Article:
Foundations and Geotechnical Engineering for the Burj Dubai – World’s Tallest Building
- Poulos, Harry G. and Bunce, Grahame (2008). Foundation Design for the Burj Dubai – The World’s Tallest Building. Proceedings of the 6th International conference on Case Histories in Geotechnical engineering, Arlington, VA, August 11-16, 2008.
The soil/rock conditions were generally loose to medium dense sands overlying weak to very week sandstone and siltstone with interbeds of gypsiferous and carbonate cemented layers (still relatively weak). Geotechnical investigations consisted of approximately 33 boreholes drilled with several techniques. In addition to SPT sampling, double-tube rock coring and approximately 60 pressuremeter tests were performed as well as cross-hole seismic surveys (both P and S-wave). Static load testing was performed on 7 test piles prior to construction and 8 production piles (approximately 1% of the piles) were tested as well. One lateral load test was performed. (Photo from BurjDubaiSkyscraper.com)
Various finite element software packages were used in the analysis of the foundation system for the structure. The figure above from Poulos & Bunce (2008) shows the interesting layout of the piles as well as contours of the maximum axial load. It indicates that the maximum axial load was in the neighborhood of 37 MN (units?). The static load test program was conducted to a maximum load of 64 MN.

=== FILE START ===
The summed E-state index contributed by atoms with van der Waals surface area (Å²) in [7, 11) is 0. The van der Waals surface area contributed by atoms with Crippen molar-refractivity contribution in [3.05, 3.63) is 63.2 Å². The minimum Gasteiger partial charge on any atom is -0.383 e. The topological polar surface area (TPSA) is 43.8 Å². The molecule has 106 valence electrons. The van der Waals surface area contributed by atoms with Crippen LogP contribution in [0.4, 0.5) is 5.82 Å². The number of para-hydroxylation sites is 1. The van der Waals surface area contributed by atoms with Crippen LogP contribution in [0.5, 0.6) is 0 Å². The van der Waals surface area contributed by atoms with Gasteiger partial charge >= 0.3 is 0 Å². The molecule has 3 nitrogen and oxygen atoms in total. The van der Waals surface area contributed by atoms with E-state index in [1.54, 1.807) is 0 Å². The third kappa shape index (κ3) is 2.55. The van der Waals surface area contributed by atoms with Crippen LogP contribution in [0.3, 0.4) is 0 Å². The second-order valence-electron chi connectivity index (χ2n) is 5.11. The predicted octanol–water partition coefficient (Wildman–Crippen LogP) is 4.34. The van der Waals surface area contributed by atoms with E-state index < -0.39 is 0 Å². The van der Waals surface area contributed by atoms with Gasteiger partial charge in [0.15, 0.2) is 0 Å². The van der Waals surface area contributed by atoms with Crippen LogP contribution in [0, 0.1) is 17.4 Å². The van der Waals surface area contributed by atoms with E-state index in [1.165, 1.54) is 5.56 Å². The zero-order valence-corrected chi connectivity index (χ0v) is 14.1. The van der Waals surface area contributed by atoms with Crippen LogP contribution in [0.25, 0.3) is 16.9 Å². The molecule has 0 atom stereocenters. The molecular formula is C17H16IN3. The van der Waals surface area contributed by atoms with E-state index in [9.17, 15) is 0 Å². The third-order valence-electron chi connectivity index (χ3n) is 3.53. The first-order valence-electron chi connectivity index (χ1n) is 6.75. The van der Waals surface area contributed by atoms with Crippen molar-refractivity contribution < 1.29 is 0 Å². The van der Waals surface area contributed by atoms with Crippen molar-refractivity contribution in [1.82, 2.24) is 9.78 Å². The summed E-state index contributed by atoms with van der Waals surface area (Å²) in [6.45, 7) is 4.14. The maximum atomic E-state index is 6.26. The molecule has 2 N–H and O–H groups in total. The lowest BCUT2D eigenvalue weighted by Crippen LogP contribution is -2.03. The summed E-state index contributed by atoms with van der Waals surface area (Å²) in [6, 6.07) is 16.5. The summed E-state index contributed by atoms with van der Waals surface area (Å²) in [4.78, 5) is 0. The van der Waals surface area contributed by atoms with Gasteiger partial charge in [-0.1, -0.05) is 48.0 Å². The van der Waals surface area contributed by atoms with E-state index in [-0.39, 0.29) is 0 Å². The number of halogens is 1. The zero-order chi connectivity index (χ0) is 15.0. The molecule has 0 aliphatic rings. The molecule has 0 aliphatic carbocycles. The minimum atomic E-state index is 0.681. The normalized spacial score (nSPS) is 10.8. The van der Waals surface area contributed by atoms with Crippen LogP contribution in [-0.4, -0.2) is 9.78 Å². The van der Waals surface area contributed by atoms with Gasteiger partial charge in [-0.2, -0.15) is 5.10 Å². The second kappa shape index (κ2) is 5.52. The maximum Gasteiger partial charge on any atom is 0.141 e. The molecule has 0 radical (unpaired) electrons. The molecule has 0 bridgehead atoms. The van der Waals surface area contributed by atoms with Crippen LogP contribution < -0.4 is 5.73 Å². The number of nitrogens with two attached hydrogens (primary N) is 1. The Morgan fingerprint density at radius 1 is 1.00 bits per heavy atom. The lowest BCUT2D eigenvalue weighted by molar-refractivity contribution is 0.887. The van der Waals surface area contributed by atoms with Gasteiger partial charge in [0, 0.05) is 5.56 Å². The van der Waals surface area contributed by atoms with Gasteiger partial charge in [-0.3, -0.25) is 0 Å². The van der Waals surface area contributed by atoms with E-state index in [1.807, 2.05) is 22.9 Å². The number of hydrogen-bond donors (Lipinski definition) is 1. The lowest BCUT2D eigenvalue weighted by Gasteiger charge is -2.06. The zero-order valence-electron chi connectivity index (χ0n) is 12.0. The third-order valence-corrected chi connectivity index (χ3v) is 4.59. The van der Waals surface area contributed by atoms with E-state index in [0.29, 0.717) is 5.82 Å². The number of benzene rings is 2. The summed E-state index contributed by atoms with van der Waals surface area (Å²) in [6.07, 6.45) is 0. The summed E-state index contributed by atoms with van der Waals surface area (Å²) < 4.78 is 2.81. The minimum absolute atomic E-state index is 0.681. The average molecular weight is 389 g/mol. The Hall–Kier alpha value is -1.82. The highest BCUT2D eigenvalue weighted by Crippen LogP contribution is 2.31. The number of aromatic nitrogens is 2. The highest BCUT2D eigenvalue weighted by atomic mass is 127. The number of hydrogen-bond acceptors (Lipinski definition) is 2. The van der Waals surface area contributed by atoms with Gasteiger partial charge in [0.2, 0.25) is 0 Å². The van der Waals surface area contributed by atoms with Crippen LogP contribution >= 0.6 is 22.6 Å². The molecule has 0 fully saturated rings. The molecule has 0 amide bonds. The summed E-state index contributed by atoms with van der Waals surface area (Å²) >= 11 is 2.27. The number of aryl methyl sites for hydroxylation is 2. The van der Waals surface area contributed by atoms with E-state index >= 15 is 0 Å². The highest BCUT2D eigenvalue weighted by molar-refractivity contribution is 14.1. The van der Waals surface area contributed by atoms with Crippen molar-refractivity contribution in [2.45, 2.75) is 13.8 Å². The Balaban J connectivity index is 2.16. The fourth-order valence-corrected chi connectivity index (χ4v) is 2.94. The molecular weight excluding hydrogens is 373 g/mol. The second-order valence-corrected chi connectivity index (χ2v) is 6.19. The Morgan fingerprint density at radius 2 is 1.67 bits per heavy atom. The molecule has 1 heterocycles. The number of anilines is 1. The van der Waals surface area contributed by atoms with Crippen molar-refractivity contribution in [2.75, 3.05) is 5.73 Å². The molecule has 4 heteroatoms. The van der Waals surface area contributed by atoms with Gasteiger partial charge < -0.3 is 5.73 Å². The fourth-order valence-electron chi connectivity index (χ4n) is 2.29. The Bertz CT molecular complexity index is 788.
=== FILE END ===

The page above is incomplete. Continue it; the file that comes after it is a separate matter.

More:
The estimated settlement from the design phase was approximately 75-mm (almost 3-in) but monitoring performed during construction showed only approximately 30-mm (roughly 1.2-in) by March 18, 2007 when approximately 75% of the dead load had been applied.
- On a side note, the New Civil Engineer has an interesting article on the Burj Dubai Skyscraper from November 2007 describing some of the construction techniques and some of the challenges faced in building such a massive structure.
- Check out this cool video from the Burj Dubai inauguration showing an elevator ride up to the 124th floor and some spectacular views of Dubai. I like the modern version of the telescope viewer (the ones you have to put a quarter in). It has a digital camera and a LCD screen with some kind of augmented reality showing the Dubai landmarks. Pretty cool! The touch screen globe thing is pretty cool too.
- Some additional info on the construction aspects of the Burj Dubai at the RitchieWiki.com website